Monthly Archives: February 2017
But we prayed to our God and guarded the city day and night to protect ourselves. (New 4:9)
“God we need your protection, but I have my sword here straped to my side, so that you can answer my prayer through it’s blade.”
Has God spoken? Have those words been written down and preserved for us in the Bible? Are those words perfectly good and true? Is the Bible absolutely trustworthy, mostly trustworthy, somewhat trustworthy? Right on some things but wrong on others? All of these questions coalesce into a debate among conservative Christians . “Inerrancy” is the term that capsulizes this conversation. This book pits 5 Christian men with varying views on inerrancy against each other. Each gets a shot at explaining how they understand inerrancy and each has to look at three passages of Scripture which seemingly purport a mistake and offer their two cents on how that Bible might still be true or not in light of these alleged errors.
This was both fascinating and spicy! Clearly, this is not a topic of casual debate. For the Christian understanding the Bible is a big big deal.
1 ) Al Mohler — The Bible must be factually accurate in every detail otherwise it cannot be trusted. In short Mohler believes that “When the Bible Speaks, God Speaks” The Bible alone and the Bible in it’s entirety, is the Word of God written and is therefore inerrant in the autographs.
The church must have a total commitment to the trustworthiness and truthfulness of the Bible, or else the church is left without a defining authority. Inerrancy is an all or nothing kind of thing. Scripture is the support beam on which Christianity is built. Christians need a trustworthy guide. If the Bible is not completely true and trustworthy then the support beam for our faith, is destroyed, and the whole thing comes tumbling down.
Mohler rejects attempts to say that Biblical authority does not require inerrancy. In no meaningful way can the Bible be authoritative in a persons life while at the same time have some errors in it. “Biblical authority is inescapably impaired if total divine inerrancy is in any way limited or disregarded.”
With an alarmist tone Mohler laments that if the Bible is not fully authoritative, fully trustworthy, then we don’t even know what Christianity is.
Mohler reasons that he is on solid ground with his position because
- The Bible teaches total inerrancy
- The tradition of the church teaches it
- The function or purpose of the Bible demands it.
But ultimately Mohler appeals to his pre-supposition first of all
“I do not allow any line of evidence from outside the Bible to nullify to the slightest degree the truthfulness of any text in all that the text asserts and proclaims. That statement may appear radical to some readers, but it is the only position that is fully compatible with the claim that every word of scripture is fully inspired and thus fully true and trustworthy”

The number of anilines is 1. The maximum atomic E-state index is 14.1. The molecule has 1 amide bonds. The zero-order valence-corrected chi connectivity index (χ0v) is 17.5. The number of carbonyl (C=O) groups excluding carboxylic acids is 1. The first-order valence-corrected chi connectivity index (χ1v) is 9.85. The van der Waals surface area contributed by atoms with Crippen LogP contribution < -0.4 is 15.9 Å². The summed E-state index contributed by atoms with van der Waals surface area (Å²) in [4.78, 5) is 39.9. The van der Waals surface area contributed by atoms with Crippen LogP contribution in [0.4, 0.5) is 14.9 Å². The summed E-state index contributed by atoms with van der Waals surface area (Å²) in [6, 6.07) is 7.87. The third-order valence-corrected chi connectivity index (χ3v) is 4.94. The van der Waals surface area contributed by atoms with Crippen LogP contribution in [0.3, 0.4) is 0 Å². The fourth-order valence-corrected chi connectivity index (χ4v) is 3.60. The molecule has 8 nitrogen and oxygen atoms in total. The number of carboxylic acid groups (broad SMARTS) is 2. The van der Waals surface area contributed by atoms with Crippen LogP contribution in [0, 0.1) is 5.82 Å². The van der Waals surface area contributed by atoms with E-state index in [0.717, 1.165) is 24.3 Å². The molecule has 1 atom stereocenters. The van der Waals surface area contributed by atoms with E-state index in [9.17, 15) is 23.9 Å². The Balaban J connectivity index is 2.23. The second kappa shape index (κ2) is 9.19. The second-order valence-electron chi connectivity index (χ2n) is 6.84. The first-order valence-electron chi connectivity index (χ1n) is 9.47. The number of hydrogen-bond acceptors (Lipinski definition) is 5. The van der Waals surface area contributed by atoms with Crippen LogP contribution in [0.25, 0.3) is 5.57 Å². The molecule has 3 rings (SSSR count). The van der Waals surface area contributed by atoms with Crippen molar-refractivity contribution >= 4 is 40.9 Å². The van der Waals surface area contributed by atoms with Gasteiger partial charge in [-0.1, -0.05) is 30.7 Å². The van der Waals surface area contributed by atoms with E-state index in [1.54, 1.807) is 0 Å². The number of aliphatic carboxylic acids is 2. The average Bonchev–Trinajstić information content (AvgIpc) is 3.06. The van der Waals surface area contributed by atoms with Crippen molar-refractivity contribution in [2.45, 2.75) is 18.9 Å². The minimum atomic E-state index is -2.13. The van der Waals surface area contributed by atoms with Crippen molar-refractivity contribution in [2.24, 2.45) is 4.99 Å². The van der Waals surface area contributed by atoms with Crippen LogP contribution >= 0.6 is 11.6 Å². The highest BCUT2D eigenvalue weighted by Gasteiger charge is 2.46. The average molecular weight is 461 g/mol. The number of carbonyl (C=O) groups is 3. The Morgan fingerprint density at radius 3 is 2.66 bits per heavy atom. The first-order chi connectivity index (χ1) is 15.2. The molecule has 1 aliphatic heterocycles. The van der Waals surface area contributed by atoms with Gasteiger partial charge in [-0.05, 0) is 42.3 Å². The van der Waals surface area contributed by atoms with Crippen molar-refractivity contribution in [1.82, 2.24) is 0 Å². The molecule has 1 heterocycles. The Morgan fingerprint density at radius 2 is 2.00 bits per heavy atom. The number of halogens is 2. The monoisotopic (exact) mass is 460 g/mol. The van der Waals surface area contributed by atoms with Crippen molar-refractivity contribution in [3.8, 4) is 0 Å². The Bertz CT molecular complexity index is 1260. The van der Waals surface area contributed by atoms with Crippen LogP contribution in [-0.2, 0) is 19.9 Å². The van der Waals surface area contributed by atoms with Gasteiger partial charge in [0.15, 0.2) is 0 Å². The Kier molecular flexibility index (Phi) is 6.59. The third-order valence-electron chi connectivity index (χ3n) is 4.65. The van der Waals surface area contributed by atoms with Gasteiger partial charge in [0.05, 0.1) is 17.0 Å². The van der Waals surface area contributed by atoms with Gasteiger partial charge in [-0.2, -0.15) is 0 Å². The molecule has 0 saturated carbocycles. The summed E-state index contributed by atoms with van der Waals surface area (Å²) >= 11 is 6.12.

Bottom line, since God is true his word must be true. Certainly translations can go off the rails but that’s a different matter. Given this disclosure, we already know Mohler will not struggle to much with the alleged discrepancies.
- Did the walls fall? (Joshua 6) — archeology says there was no walls in Jericho at the time Israels alleged invasion, therefore Joshua 6 is not true in a factual sense. Mohler simply throws shade on the archeological “evidence”, and finds an archaeologist who agrees with what the text says.
- Did Paul’s companions see or hear? (Acts 9:7) — The men who were traveling with him stood speechless, hearing the voice but seeing no one (Acts 22:9) — Now those who were with me saw the light but did not understand the voice of the one who was speaking to me. So did the men hear but not see, or did the see but not hear? Can’t be both so the argument goes. Mohler see’s no conflict, his presupposition won’t allow him to, but there is also a convenient explanation, in both cases, the men heard something and they also saw something, but there were unable to grasp what they were hearing and seeing.
- Is God inconsistent with himself? Duet 20:16 — Kill your enemies Matt 5:43-48 — Love your enemies — the Bible is contradictory. Mohler says it’s impossible to understand why it had to be this way, but to get to the cross the Bible has us going through Cannan. It’s all one grand, mysterious, and wonderful story. Judgment in Canaan and also in eternity is part of that story.
Criticisms of Mohler
- There is certainly criticism of Mohlers a-priori convictions. You can’t even have a discussion about errors in the Bible, because going into the conversation Mohler has already decided there aren’t any. You could slap him in the face with an error and he won’t accept it.
- Mohler’s approach is not helpful because “It is reductionistic and adversarial. It produces not a faith seeking understanding but a rational seeking certainty.”
- He is too much against extra Biblical lines of evidence. It’s ok for someone to modify their interpretations of Biblical texts and make better sense out of them based on facts that come in. Interpretations change and the text can still be trustworthy.